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Sumo Stance Deadlift: Your Complete Workout Guide

 Written by 

Steve Hoyles

 Last updated on 

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There are all kinds of deadlift variations beyond the ‘standard’ deadlift. Sumo stance deadlift, trap bar deadlift, stiff leg deadlift, RDLs, single leg deadlift to name just a few.

They all have their benefits, their nuances and their place in a training program. 

An athlete doing the sumo stance deadlift
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In this article we’re going to focus on the sumo stance deadlift. We’re going into detail on what it is, why you’d use it, and how to do it properly. 

By the end of the article you’ll be in the know on all things sumo stance deadlift!

Why use a Sumo Stance Deadlift?

The first question to address is why would we use a sumo stance deadlift? With a wide range of deadlift options available to us, why should we use this particular variation of the movement?

Here’s the snapshot…

Reduces lower back pressure

Compared to a conventional stance deadlift, the sumo deadlift stance reduces lower back pressure. This has been shown across various studies, and features significantly in the work of Stewart et al in their 2016 paper on the Sumo Deadlift. A paraphrased element of their research shows…

‘The sumo deadlift requires a stable spine to effectively transfer force across the body when lifting heavy loads. Spinal stabilization primarily involves the erector spinae muscle group. Additionally, the latissimus dorsi also plays an important role in spinal stabilization. Together, this interaction allows effective force transfer between the upper and lower body with the removal of local spinal load.’

This suggests that the unique position and distribution of load is a way of protecting the lower back, whilst still allowing the lifter to perform a deadlift variation.

A woman doing sumo stance deadlifts
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Variation of forces

The technique used in the sumo stance deadlift is sufficiently different from other variations. This means different forces are applied to the limbs and trunk.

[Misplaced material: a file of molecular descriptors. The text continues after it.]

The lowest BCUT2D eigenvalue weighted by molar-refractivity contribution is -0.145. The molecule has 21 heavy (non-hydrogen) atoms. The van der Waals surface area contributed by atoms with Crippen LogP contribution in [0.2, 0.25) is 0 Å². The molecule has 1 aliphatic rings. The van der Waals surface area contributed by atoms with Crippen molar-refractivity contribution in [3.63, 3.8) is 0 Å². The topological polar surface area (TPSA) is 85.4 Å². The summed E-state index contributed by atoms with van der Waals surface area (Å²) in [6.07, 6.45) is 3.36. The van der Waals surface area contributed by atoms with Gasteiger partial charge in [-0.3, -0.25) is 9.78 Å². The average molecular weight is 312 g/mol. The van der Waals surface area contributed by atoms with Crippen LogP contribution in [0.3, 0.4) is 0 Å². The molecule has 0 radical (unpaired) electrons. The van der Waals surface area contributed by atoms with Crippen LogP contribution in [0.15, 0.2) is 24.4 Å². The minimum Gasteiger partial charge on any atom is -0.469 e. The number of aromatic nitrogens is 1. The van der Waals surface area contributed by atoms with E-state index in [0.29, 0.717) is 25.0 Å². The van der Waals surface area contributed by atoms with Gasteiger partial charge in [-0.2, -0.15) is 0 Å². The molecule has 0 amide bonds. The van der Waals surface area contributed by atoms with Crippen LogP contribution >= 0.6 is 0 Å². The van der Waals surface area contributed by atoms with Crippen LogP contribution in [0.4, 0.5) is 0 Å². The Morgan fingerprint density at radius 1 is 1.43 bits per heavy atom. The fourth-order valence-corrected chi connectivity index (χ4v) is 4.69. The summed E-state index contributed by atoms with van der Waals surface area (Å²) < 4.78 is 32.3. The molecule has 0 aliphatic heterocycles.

The change in technique means there are greater angles at the hips, knees and ankles during the lift. The distance required to move the bar to completion is reduced. The wider stance reduces the range of movement.

Escamilla et al performed a 3D analysis on both conventional deadlift stance and sumo stance techniques in 2000, and concluded that…

‘Vertical bar distance, mechanical work, and predicted energy expenditure were approximately 25-40% greater in the conventional group.’

This suggests there’s a place for the sumo stance deadlift exercise within deadlift training – it can help focus on leg drive, or even be used during de-loading training phases. The changes in range of movement can also help to focus on specific elements of deadlift technique. 

Compliments conventional deadlifts

With such a technical move, including Sumo stance deadlifts in your training can help to compliment your conventional deadlifts. 

The adjustments in range of motion, the new movement pattern and the different angles of the hip structure help to recruit the muscles in a new way. This improves your functional strength, which translates into a stronger conventional pull. 

A switch up in training approaches helps lifters refocus, and get out of a training rut without compromising muscle and strength gains. Research in 2019 by Baz-Valle et al studied The effects of exercise variation in muscle thickness, maximal strength and motivation in resistance trained men. 

They concluded…

‘Varying exercise selection had a positive effect on enhancing motivation to train in resistance-trained men, while eliciting similar improvements in muscular adaptations.’ 

As the old saying goes, a change is as good as a rest…

Especially tall people benefit

Another reason you might use a sumo pull in your strength training is to help a tall lifter.

If you look at the wide stance of the sumo deadlift technique, you’ll see that the lift starts with the feet wider and a much deeper knee bend compared to the standard deadlift…